When issuing a request for proposal (RFP) or request for quote (RFQ) for precision metal fabrication projects, government entities and contractors aren’t just looking for a list of line items with associated costs. They’re just as concerned about a prospective supplier’s capabilities, processes, and ability to prove they can deliver what’s been promised on time and to the customer’s stringent specifications.
While cost certainly plays a major role, Department of Defense contracts are generally issued to the metal fabricator that can deliver the best value, not necessarily the best price. To determine the overall value, many RFP/RFQs for government projects require that the metal fabricator also submit two sets of documentation in addition to the cost proposal: a technical proposal and a management proposal.
We’ve shared before about what happens behind the scenes during the bidding process. While that article focused largely on determining cost, here we’ll share about the other supporting documents that outline the company’s capabilities and processes, helping to ensure that they can complete the work successfully.
A technical proposal, sometimes referred to as a technical volume, is a clear written description of services, processes, and other manufacturing criteria that is required. Generally, a technical proposal contains no cost information. While each RFP/RFQ may have unique requirements for a technical proposal, in general, they include:
A management proposal provides supporting documentation to demonstrate how well a company will manage a project. It is generally less technical in nature and provides assurances that proper processes and workflows are in place to achieve the project goals. It generally provides:
An experienced precision metal fabrication company that performed work for government agencies in the past likely has robust processes in place for developing and submitting technical, management, and cost proposals. The ability to articulate their technical capabilities and managerial oversight is what sets one metal fabrication company apart from others.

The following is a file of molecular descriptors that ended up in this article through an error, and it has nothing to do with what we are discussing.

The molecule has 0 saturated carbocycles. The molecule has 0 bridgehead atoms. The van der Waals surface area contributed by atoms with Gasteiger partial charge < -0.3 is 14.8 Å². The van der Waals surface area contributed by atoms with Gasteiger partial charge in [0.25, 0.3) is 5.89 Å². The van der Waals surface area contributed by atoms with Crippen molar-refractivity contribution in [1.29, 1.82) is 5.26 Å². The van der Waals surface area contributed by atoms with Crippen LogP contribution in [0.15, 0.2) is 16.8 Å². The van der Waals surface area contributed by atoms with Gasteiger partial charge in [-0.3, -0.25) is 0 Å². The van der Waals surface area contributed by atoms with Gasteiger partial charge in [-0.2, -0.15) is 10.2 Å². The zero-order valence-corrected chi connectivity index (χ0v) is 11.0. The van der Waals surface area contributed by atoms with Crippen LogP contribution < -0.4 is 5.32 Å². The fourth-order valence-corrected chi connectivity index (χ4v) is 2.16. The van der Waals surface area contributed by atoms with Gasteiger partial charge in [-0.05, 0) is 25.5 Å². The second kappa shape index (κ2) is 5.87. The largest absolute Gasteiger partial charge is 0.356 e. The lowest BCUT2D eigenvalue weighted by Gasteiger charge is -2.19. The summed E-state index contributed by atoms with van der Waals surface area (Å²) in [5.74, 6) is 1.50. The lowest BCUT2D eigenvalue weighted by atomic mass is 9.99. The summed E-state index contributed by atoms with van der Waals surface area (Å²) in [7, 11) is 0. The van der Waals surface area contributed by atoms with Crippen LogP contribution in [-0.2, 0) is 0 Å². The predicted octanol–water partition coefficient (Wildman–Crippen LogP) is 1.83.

For starters, a company needs to prove compliance with various governmental regulations, such as DFARS clauses and securing ISO 9001:2015 and NAVSEA certifications. Lack of these requirements alone may eliminate some companies from the running.
An important aspect of the proposals is the metal fabrication facility and its personnel. For example, Fox Valley Metal-Tech has an internal inspection department with procedures to follow First Article Inspections. We’ve also developed methods to organize and deliver quality data packages as part of project fulfillment. Our expanded facility features ample room and state-of-the-art equipment, plus in-house painting facilities that meet CARC military specifications that have been audited by Raytheon and Lockheed Martin to ensure compliance.
The stakes are high in the defense world. Critical applications like large electrical enclosures used for an Electromagnetic Aircraft Launch System (EMALS) on an aircraft carrier, for example, can have no margin of error. The processes and tight tolerances require extreme precision and attention to detail, which all must be proven within the proposals.
In the end, a technical and management proposal demonstrates to procurement professionals how detail-oriented a metal fabrication company is. While this may seem like an ancillary factor, it can be very telling. If a submitted proposal cannot meet the RFQ proposal’s written requirements, what does that say about their ability to perform and deliver products to exacting specifications?
At Fox Valley Metal-Tech, our dedication to quality is evident based on our past work and the investments we’ve made in our people, processes, and expanded facility. That quality extends from the initial RFP/RFQ process all the way through to final delivery.
Need to issue an RFP/RFQ for complex precision metal fabrications? Contact our team today. Also be sure to reference our helpful RFQ guide below.